My Mom, The Romance Reader -or- Why I Write
Written for my Mom on her birthday
(content considerations: discussion of death and absence of a parent; mention of depression and addiction)
I was about 12 years old when I learned the secret formula for romance novels—the sex happens about two-thirds of the way through.
Now, at 40, I chat with other romance writers about romance beats and where they need to happen in our stories. We look at the classic romance formulas and tropes and play with them for our own characters. We have spreadsheets and Google Docs and Scrivener and we can tell you just where we have our first kiss (30% into the manuscript), and our first full sex scene (about 70%).
But the experience then, as a kid, was purely sensory—flipping the browning pages through my thumb, the pages kicking a musty breeze up into my face. I learned through trial and error, gathering evidence and building a case as I flipped through my mom’s paperbacks. I’d go fast for the first half—nothing there but smoldering glances, maybe an illicit kiss against the mast of a ship, the kind of stuff I love now but didn't want then. In the second half I'd slow down, scanning pages as they passed, looking for the special words.
These were the 90s. These were our mothers’ romances. This was the age of the heaving bosom on the cover, and the metaphors, oh, the metaphors. The sweet flowers, the opening petals, the throbbing members. Sometimes the language was so elaborate that I struggled to grasp the mechanics, but that did nothing to dull my intrigue.
My early sex education came from my mother’s romance novels, and I know I’m not alone. And I was generous in spreading the good word. I still recall lounging on my waterbed (the 90s, remember), twirling the phone chord in my fingers on a 3-way call with friends (90s!), reading aloud to them from the thin pages, equally scandalized, amused, and excited. We giggled and screeched.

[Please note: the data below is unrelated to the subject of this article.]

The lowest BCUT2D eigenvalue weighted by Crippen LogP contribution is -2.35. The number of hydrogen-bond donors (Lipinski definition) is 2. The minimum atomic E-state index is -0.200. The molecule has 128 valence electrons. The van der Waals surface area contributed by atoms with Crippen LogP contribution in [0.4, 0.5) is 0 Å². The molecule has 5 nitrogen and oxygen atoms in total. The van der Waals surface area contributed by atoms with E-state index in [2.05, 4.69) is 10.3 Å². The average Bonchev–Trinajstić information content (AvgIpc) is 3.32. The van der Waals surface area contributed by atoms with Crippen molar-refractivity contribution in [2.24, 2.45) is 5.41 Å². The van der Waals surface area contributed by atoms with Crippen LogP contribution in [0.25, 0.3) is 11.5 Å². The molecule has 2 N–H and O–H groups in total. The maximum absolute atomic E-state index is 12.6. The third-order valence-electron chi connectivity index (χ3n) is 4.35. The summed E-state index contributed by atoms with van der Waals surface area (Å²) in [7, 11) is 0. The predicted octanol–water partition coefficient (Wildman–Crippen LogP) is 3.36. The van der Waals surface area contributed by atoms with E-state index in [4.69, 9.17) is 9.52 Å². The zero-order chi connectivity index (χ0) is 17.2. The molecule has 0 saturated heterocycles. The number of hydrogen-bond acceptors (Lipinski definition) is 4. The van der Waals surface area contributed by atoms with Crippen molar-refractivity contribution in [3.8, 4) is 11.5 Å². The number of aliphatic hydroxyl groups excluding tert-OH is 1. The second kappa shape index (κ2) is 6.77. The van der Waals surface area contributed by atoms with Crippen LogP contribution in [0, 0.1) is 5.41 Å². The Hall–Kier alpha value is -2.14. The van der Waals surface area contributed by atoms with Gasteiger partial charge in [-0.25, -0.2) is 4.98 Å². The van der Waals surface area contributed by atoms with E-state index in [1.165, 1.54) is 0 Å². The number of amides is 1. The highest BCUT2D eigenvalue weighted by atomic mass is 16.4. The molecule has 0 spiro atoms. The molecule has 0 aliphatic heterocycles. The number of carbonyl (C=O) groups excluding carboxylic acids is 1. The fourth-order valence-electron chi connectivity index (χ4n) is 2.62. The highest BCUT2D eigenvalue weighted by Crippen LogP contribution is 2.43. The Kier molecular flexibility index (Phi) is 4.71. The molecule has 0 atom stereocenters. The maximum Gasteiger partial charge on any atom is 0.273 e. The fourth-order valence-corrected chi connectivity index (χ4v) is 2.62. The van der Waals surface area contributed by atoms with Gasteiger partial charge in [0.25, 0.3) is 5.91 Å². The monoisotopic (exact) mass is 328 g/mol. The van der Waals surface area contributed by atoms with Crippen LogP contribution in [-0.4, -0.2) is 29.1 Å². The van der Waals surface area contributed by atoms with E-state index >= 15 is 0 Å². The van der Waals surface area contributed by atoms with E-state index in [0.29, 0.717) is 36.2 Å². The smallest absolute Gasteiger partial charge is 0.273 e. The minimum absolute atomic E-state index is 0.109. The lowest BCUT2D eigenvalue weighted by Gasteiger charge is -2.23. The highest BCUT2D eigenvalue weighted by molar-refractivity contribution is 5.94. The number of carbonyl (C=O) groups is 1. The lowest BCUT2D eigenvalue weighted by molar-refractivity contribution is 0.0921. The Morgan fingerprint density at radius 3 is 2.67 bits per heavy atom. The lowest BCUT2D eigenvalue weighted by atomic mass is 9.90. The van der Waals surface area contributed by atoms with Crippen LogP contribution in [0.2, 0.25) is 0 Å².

And after reading the sex, I’d skip straight to the end. To the happy ending.
As a teenager, and later, I joined the ranks of literary snobs and turned my nose up at romances. The piles of books on the cluttered table by my mom’s couch made me laugh and roll my eyes, but I allowed her her simple comforts.
I was generous like that.
My attitude didn’t discourage her. She loved her books. How many hours would she sit there, stretched on the worn fabric of our couch, a cigarette and Diet Pepsi in one hand and a romance in another? The books were worn, bent, soft. Always missing the top corner of the cover, which she folded over and over until it ripped off easily. She read the same books over and over, and still always needed more.
When she died, her house was full of romances. The hallway cabinets, where more practical people would store sheets and towels, were full of stacks of books, all missing that top corner of the cover. I don’t know why she kept so many, or what she planned to do with them eventually. I don’t know if she was waiting for me to pick one up, to thumb through it like the old days. And I’m sorry to say I don’t know what happened to them all. When my mom died, I was on the verge of turning 30, with a toddler and a newborn. The months after her death are a blur, and the fate of her romance collection is one of the details that was lost in the fog. If we don’t count the curious scrolling of an adolescent sneaking her mother’s books under her pillow, I read my first romance years later, when it was assigned in a course for library graduate school. It was an exercise for me in releasing some of my literary snobbery, and it changed my life. As I sped through it, tense and excited for what would come next, I was transported to my mother’s worn couch. I was holding an e-reader, not a worn paperback, but I venture to say that the feeling was the same—the excitement, the giddiness, the comfort.